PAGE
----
Scientists 'artificially breed' coral in bid to help Australia's Great Barrier Reef
Researchers have collected coral eggs and sperm off the reef's Heron Island before allowing them to reproduce and mature in tanks.
More than a million larvae were produced in a mass spawning last November, then developed, with more than 100 surviving and growing successfully on settlement tiles on the reef.
The project’s lead, Professor Peter Harrison of Southern Cross University in New South Wales, told Australian media it was an “exciting” development.
“The success of this new research not only applies to the Great Barrier Reef, but has potential global significance.
“The results are very promising and our work shows that adding higher densities of coral larvae leads to higher numbers of successful coral recruits.
“It may be one of the answers to some of the problems in the Great Barrier Reef. It’s a glimmer of hope.”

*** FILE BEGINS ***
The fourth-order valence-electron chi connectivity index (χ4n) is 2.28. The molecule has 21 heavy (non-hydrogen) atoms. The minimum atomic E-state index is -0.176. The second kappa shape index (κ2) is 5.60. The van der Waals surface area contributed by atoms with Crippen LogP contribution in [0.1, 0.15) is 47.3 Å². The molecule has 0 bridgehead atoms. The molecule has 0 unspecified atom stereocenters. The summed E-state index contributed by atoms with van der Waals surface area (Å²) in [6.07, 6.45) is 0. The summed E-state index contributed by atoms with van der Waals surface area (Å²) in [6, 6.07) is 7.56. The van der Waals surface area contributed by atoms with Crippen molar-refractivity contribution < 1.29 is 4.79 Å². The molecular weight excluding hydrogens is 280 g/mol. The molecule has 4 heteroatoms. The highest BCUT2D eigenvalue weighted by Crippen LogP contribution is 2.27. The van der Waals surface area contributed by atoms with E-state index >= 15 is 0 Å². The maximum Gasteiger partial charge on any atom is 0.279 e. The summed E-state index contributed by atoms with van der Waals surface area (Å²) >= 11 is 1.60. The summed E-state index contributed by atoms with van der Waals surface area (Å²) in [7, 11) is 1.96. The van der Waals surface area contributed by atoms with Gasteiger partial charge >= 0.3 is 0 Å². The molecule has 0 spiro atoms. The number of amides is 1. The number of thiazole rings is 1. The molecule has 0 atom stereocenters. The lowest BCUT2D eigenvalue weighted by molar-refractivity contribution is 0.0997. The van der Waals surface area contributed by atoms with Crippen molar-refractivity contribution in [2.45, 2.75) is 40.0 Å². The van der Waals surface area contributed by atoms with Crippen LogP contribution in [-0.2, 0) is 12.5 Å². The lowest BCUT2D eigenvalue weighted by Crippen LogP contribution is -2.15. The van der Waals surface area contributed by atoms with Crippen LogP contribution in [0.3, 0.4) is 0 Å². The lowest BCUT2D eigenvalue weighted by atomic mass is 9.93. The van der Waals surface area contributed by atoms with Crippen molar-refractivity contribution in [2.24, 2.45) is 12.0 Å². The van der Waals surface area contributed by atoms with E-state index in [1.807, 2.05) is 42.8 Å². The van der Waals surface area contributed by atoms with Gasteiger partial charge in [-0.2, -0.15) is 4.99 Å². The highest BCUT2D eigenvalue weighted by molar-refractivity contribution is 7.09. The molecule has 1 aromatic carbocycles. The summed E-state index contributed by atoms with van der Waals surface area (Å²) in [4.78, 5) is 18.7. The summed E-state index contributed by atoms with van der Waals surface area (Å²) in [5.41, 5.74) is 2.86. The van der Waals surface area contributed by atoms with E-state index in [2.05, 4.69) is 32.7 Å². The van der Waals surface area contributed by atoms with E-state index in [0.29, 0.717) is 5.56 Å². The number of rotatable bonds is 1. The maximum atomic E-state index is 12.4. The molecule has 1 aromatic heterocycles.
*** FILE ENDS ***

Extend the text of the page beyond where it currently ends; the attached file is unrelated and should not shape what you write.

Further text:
The Australian Government is injecting funding to focus on better collection techniques and to expand the project.
Located off the Queensland Coast, the Great Barrier Reef is the world’s largest coral reef system, made up of almost 3,000 individual reefs and 900 islands.
Climate change and consequential sea temperature rises are believed to have led to widespread coral “bleaching” - with the reef also under threat from pollution.
Bleaching is not always fatal for coral but a study last year found the “largest die-off of corals ever recorded” with about 67 per cent of shallow water coral found dead in a survey of a 700km stretch.
Unesco has resisted calls to return the reef to its “endangered” list, although it has expressed “serious concerns” and urged the Australian government to improve water quality.
The Great Barrier Reef Foundation managing director, Anna Marsden, said the research is valuable but does not lessen the urgent action needed to combat climate change.
“There is much more to be done, but this is definitely a great leap forward for the reef, and for the restoration and repair of reefs worldwide,” she said.
“It’s time to be bold and take some calculated risks because that’s the way we’ll make a change in how we can help restore our coral reefs.”